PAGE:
Quick links to articles on this page:
Mortgage Interest Deduction
The Scoop on 1099 Reporting
Credit for Increasing Research Activities
Have you Filed you AZ Corporation Commission Annual Report?
Considerations in Determining Whether to Work after Retirement
Mortgage Interest Deduction
The first test to consider is the Qualifying Residence Test. A qualifying residence is a home that is owned by the taxpayer and is either their principal residence or a second home used by the taxpayer.
Situations do arise where the residence is titled in the name of another which is done for financing reasons. If the taxpayer holds the benefits and burdens of ownership and establishes equitable and beneficial ownership, the taxpayer can take the deduction.
A home can be a house, condo, mobile home, house trailer, or boat. The home must include a bathroom, sleeping quarters, and kitchen. This will include many types of home which many may not think of as a home.
There are two loan types which qualify for the deduction. The first is debt used to acquire, construct, or substantially improve the qualified residence and the debt must be secured by the same residence. The loan balances cannot exceed $1 million, and if they do the portion that exceeds is nonqualified acquisition debt.
Taxpayers can also include home equity debt other than qualified acquisition debt but not more than $100,000. This debt can be a separate loan or $100,000 of the first. For example interest on a $1.1 million loan can be deducted if the $1 million acquisition debt is satisfied. Tracing rules are not required for the $100,000 if deducted under the general home mortgage interest rules.
If the debt that was incurred is refinanced without additional loan proceeds, than the character of the loan and the deductibility of the interest expense remains unchanged. If additional funds are borrowed, interest tracing may be required to determine proper deduction.
Points on Purchase or Refinance
Points are additional charges paid to the lender with the benefit of a reduced interest rate. The general rule is that points are deductible at the same rate as the loan is paid off. If points are paid on a 30 year loan than the points are amortized over 360 months. A special rule exists for immediate deduction if the loan is used to buy or improve the taxpayer's principal residence. There are tests that must be satisfied for points to qualify (clearly stated on settlement, computed as a percentage of principal amounts, cannot exceed standards, and must use taxpayer's own funds.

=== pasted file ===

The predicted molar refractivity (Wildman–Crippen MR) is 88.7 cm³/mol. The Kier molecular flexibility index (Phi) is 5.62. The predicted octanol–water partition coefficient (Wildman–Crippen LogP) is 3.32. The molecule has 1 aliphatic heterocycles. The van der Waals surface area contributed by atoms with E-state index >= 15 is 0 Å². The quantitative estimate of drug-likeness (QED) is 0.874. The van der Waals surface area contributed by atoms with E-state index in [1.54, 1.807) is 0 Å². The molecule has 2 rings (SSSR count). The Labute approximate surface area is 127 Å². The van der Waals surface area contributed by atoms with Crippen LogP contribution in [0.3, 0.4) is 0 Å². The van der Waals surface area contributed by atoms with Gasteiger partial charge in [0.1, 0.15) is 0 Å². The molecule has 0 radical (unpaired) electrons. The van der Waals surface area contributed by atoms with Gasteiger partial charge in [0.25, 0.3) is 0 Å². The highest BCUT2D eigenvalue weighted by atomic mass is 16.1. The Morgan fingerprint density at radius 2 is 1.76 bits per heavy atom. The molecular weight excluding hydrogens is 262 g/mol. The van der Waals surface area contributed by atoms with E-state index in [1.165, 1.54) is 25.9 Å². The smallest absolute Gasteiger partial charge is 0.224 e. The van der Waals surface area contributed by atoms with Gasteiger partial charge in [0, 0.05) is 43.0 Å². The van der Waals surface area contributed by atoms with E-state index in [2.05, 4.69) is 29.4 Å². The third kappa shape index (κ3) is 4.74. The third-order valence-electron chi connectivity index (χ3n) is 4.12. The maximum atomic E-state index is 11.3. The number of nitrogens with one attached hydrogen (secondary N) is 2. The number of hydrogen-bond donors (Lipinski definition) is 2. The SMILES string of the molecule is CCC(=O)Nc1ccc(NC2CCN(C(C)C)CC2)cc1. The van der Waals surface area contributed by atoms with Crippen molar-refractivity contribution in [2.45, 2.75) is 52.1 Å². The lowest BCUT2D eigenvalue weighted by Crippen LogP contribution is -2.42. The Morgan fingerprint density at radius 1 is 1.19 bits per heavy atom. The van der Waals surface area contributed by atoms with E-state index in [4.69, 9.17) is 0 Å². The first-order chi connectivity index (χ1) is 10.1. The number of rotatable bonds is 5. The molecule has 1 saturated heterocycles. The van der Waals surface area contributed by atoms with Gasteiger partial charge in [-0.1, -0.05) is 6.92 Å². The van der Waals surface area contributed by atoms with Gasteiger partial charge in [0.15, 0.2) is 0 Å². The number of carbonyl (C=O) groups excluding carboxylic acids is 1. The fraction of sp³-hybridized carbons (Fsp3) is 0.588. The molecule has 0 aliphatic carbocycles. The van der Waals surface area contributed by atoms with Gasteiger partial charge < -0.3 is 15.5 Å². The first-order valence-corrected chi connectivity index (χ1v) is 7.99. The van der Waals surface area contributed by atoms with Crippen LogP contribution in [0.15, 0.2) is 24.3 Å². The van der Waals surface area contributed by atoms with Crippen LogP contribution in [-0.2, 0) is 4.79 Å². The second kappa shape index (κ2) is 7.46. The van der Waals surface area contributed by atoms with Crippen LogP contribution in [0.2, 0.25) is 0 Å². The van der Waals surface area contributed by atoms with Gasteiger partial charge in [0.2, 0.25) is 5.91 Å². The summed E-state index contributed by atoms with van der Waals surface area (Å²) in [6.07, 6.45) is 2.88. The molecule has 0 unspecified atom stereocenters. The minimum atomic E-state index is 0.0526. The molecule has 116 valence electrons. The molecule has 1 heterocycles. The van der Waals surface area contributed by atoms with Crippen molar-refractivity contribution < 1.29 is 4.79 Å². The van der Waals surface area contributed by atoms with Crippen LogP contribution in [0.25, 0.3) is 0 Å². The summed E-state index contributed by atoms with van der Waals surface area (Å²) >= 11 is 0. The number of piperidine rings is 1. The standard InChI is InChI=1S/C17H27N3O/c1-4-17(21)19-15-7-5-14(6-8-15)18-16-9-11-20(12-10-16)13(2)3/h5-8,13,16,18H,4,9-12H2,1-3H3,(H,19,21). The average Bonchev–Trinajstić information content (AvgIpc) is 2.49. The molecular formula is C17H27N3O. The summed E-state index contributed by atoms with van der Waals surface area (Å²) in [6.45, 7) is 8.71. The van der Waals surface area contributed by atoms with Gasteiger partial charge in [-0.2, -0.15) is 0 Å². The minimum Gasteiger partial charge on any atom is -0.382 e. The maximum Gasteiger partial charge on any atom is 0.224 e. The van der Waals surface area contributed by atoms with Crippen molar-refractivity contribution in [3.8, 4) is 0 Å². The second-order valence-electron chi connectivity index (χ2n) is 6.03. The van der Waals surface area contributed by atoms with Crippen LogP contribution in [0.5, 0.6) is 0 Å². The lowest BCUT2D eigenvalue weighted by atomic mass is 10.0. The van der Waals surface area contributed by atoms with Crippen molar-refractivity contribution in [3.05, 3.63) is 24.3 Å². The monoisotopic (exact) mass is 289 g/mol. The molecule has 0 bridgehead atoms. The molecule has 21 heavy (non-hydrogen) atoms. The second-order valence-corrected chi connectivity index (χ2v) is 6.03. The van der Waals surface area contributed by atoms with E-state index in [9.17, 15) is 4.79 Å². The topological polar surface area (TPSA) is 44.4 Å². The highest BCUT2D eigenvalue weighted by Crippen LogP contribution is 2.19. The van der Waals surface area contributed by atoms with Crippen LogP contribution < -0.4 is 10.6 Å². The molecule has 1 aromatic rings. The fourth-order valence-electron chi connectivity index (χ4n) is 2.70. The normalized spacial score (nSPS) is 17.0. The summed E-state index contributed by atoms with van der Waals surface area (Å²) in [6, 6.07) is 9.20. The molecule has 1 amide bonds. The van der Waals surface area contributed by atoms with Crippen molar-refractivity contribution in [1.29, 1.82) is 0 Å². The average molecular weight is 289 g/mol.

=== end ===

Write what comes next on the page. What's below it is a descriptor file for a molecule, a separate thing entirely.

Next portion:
Frequently Asked Questions (FAQs)
I paid off my mortgage three years ago and now I would like to use the equity to invest into my start-up company. Can I deduct that interest?
Since the mortgage was paid off, the qualifying loan attributes are lost. The new loan does not qualify as acquisition debt and is subject to the $100,000 personal debt limitations and deductible under the home equity debt rules. However, the full amount of the interest can be reported as a business expense under the interest tracing rules.
I paid cash for a house and received a loan to reimburse the purchase 20 days after closing. Would this debt qualify?
There is a 30 day rule that says that the acquisition debt will be deemed to be satisfied if the loan is obtained either 30 days before or 30 days after close. This debt would qualify and the interest deductible, subject to general limitations.
I refinanced my home with new debt without taking additional funds; does the refinance change the character of the loan?
If no additional funds are taken the character and deductibility of the interest carryover into the new loan.
I have the ability to take a second mortgage on the property even though there is no equity left in the home, does this interest qualify?
If there is no equity left in the home, than the loan is not home equity indebtedness and is considered a personal loan. The interest is not deductible.
I am building a house using a construction loan which will convert to a traditional 30 year loan on completion. How does this impact the qualifying rules test?
A residence under construction is a qualified residence for a period of 24 months, if the property becomes a qualified residence at that time and is ready for occupancy the loan qualifies.
I am refinancing my home and will take additional funds out for a family vacation, what tax implications must I be aware of?
The first is that the value of the home must be sufficient to cover the loan at the time of refinance. Secondly the $100,000 home equity rules apply.
I have a new loan in which the funds went to multiple uses, am I required to follow interest tracing rules?
If the nonqualified resident portion is less than $100,000 no tracing is required. If the funds are more than $100,000 and are deductible elsewhere on the return, interest tracing is required in order to properly deduct the correct amounts on the correct forms.
How does this change when I have multiple uses of funds on the loan and principal payments are made in future years?
If interest tracing is required, the order of repayment is not prorata as some might suspect. The repayment is deemed to be in the following order:
investment expenditures and passive activity expenditures
active participation real estate expenditures
formers passive activity expenditures
active trade or business expenditures.
This creates a more favorable situation for taxpayers as the active trade or business is deemed to be paid last. The business debt is deemed to be held the longest when multiple uses of the loan proceeds are spent.
I have a loan that was used for business and the business closed, does this change the character of the interest deduction under the interest tracing rules?
The deduction of the interest does not change. For example if funds were used for a business reported on schedule C and the business subsequently closes, the future interest payments will continue to be deductible as a business expense.